Another year, another Ramzan and many wishes for us all to have a blessed, peaceful and happy one. Only somehow, one doesn’t quite think that the government trusts us to. Why else would they pass a bill like the Ehteram e Ramzan (Amended) one, where now if you are caught eating in public, you can be fined and go to jail for three months? As if it weren’t enough to let sleeping bills lie (the original was the gift of Zia ul Haq, passed in 1981), our extremely busy and conscientious senators decided that it needed some gussying up, and behold! Now not only will non-fasters be shamed as per usual cultural practice, you can also not fast in prison! What good Muslims we will all be, when we reach a state of holy nirvana: when you fast, nobody will tempt you. I guess nobody got the memo about an absence of temptation not being the same as goodness.

You see, this is why senators have to be at least BA-pass, and not with a convenient fake degree. The assumption is that the barest level of college education might mean that you actually used your brain for something other than calculating how many samosas you could get from the canteen in your allowance, or how many classes you could skip without being expelled. One could suggest, for example, that goodness is only really good when there is a choice between good and evil, and one actively chooses to do good. When there is temptation, and one knowingly turns away from it. If you’re running a race with toddlers, then it isn’t a big deal if you’re the first at the finish line. If you’re fasting and someone eats a sandwich in front of you, then is your resolve tested so badly that you need legal recompense? Does that not suggest that the problem is not, therefore, with the person who isn’t fasting but with you, whose steadfastness to your religious duty is shamefully weak?

When we speak of ehteram, or respect, we automatically assume a personal stance: the respect is due to us, the ones who are fasting. This is based on a premise of moral superiority: that people who are observant of this religious duty are better than the ones who are not. This kind of smugness is exasperating even on the best of days and in the most uniform of communities, but consider an entire country. Consider minorities in your country, who are not Muslims. Consider the ill. Children. Menstruating women. People who aren’t fasting because they just don’t feel like it. Do they not deserve the respect we demand for ourselves? Surely for any expectation we have from others, we are also then ethically bound to extend the same courtesy in order to be worthy at all of any special consideration. If you want your fasting to be respected then you in turn have to respect the other person’s right to not be fasting, for whatever reason. There is no space for a moral high ground, and our religion is abundantly clear that there is no compulsion in it. It is not our business to judge another’s faith, or our perception of a deficiency of it.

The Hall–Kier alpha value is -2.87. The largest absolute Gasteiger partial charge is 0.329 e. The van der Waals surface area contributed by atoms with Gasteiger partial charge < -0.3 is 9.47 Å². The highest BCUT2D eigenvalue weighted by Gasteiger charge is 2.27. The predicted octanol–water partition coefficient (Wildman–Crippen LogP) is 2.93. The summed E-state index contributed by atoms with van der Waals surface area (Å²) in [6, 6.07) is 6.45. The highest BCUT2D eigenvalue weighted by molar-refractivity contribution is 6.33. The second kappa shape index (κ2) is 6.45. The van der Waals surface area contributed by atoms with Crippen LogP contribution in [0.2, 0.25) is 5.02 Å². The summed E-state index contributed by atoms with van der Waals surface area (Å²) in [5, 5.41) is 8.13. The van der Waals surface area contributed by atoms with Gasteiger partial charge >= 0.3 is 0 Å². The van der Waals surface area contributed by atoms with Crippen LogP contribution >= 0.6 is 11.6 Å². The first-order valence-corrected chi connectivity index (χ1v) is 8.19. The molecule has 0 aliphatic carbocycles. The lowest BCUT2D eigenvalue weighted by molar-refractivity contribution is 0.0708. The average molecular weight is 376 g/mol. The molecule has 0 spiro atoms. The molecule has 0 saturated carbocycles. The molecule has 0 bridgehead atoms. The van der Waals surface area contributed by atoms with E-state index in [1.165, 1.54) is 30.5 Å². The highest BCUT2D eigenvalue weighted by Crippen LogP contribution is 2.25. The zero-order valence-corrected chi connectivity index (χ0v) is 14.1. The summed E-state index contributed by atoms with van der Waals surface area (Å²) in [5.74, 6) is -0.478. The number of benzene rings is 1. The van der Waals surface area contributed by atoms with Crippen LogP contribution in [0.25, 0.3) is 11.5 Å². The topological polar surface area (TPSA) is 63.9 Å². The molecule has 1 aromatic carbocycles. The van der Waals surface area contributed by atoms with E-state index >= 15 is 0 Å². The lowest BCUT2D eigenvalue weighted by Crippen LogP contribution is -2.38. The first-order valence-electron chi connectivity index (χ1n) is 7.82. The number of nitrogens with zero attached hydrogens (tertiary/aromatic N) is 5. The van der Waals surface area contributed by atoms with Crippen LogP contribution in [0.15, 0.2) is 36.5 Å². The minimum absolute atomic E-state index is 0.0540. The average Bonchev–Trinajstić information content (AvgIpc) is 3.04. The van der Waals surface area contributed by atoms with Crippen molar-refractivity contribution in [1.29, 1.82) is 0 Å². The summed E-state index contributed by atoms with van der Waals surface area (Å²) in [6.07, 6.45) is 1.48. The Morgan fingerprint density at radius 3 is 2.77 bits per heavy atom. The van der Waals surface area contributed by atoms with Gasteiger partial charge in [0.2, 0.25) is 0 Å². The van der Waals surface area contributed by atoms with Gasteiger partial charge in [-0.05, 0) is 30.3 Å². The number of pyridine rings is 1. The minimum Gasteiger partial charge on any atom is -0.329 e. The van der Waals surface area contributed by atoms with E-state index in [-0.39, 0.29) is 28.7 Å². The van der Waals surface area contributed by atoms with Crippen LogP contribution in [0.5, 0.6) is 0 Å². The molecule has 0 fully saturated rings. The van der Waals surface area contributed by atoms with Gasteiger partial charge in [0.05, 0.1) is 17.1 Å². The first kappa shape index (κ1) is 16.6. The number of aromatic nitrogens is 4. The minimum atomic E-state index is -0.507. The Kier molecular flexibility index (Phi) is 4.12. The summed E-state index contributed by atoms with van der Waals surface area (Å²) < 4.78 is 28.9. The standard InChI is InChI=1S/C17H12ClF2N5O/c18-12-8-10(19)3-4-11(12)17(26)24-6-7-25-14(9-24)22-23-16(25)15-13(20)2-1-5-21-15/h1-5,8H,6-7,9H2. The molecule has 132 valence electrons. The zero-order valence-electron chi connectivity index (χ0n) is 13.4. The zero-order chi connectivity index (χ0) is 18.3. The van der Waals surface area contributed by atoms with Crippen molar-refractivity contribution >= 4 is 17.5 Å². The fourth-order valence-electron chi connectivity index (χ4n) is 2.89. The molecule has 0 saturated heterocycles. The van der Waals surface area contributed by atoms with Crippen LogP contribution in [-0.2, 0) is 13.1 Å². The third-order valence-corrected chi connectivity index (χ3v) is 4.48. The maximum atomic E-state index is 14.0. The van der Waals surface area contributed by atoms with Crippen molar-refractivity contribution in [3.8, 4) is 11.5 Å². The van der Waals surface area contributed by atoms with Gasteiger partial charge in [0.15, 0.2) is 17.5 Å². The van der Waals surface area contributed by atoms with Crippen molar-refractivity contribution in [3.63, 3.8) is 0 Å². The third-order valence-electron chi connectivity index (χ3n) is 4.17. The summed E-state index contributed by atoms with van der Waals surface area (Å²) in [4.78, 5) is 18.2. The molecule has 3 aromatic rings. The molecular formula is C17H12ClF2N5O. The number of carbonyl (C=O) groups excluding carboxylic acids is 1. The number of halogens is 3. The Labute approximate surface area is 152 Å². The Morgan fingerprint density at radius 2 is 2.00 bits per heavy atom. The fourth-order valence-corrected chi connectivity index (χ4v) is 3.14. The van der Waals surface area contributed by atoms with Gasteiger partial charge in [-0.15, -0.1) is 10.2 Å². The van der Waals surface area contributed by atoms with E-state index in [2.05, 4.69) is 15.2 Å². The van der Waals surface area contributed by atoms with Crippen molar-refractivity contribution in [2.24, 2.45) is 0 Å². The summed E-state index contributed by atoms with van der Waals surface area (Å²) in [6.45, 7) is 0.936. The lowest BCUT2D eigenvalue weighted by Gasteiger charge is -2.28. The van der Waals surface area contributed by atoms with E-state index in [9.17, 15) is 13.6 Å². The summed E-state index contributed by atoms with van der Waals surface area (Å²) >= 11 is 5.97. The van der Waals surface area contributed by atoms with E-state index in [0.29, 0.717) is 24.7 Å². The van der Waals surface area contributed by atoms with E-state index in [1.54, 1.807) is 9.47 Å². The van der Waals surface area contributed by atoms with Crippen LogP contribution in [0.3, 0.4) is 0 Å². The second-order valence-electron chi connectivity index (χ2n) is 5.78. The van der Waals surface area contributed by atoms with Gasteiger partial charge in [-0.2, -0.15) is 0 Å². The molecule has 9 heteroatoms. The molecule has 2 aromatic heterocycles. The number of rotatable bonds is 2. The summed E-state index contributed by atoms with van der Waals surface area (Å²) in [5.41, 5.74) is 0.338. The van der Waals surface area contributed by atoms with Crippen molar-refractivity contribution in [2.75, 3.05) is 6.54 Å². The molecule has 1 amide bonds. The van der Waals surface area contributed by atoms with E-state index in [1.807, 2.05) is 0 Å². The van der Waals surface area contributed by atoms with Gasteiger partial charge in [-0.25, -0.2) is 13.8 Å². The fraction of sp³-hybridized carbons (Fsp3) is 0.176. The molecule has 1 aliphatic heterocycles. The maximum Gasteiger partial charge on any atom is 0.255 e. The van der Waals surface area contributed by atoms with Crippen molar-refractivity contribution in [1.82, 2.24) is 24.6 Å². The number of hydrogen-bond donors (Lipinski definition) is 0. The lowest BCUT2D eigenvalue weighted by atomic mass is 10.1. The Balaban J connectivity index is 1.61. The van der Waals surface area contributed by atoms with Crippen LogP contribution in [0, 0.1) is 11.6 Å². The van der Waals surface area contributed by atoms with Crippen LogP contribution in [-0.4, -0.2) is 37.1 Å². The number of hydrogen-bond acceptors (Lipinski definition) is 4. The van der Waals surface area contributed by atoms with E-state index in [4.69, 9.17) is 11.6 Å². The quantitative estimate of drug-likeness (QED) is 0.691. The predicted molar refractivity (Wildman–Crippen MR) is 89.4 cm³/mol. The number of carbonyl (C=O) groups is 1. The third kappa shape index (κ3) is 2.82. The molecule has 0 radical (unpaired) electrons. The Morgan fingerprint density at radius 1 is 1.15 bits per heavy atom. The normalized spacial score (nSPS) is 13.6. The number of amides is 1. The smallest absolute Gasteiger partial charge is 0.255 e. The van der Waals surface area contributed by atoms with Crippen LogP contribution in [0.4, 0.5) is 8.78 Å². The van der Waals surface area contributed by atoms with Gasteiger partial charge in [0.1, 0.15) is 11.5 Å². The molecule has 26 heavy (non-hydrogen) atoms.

One wonders whether our elected representatives either have a lot of time on their hands or they really think so little of us, their constituents. For whom is this bill, really? Who amongst us is so small of heart and rickety of resolve that anyone eating or drinking in front of us gives us the collywobbles? A lot, that’s who. And that comes from our position of privilege. It’s all very well to wag fingers and tut, but of whom are we being so disapproving? Labourers, who work long, hot hours for minimum wage building our houses and shopping malls? Minorities, who are already in perpetual danger for their life and safety? Sick people, who need to take medicine through the day or stay hydrated for their kidneys? Children, who now can’t swig from their water bottles inside a bakery for fear of the bakery people being arrested? It’s shameful, it truly goes against everything Ramzan is supposed to teach us. The whole point of fasting, of abstaining from food and drink, is to create empathy for the other and instill a sense of unity amongst us. It’s supposed to help us realize how actions matter more than words. We are the same people who seat maids at separate tables and don’t buy them a meal and tuck into expensive gelato while our driver and guard whisks us around town. We are the same people who routinely eat and drink in front of the less privileged all the time, throughout the year, with self-centred aplomb. And then when it’s our turn to be thirsty and hungry—a temporary, voluntary condition— we immediately throw a crybaby tantrum that targets the poorest or most vulnerable people in society. It’s shocking how we are so entitled as a people that we think that ehteram only applies to us, that respect is due only to a certain segment of privileged people and the rest should all fall in line dutifully. When we become minorities abroad we demand the right to observe our religion the way we decide, to live freely and without interference of the state. So what switch flips when we are home? How does it become so easy to be indignant about headscarf bans or non-halal fast food abroad in the same breath as punishing people for not fasting? It is all sides of the same, oppressive coin.


The writer is a feminist based in Lahore.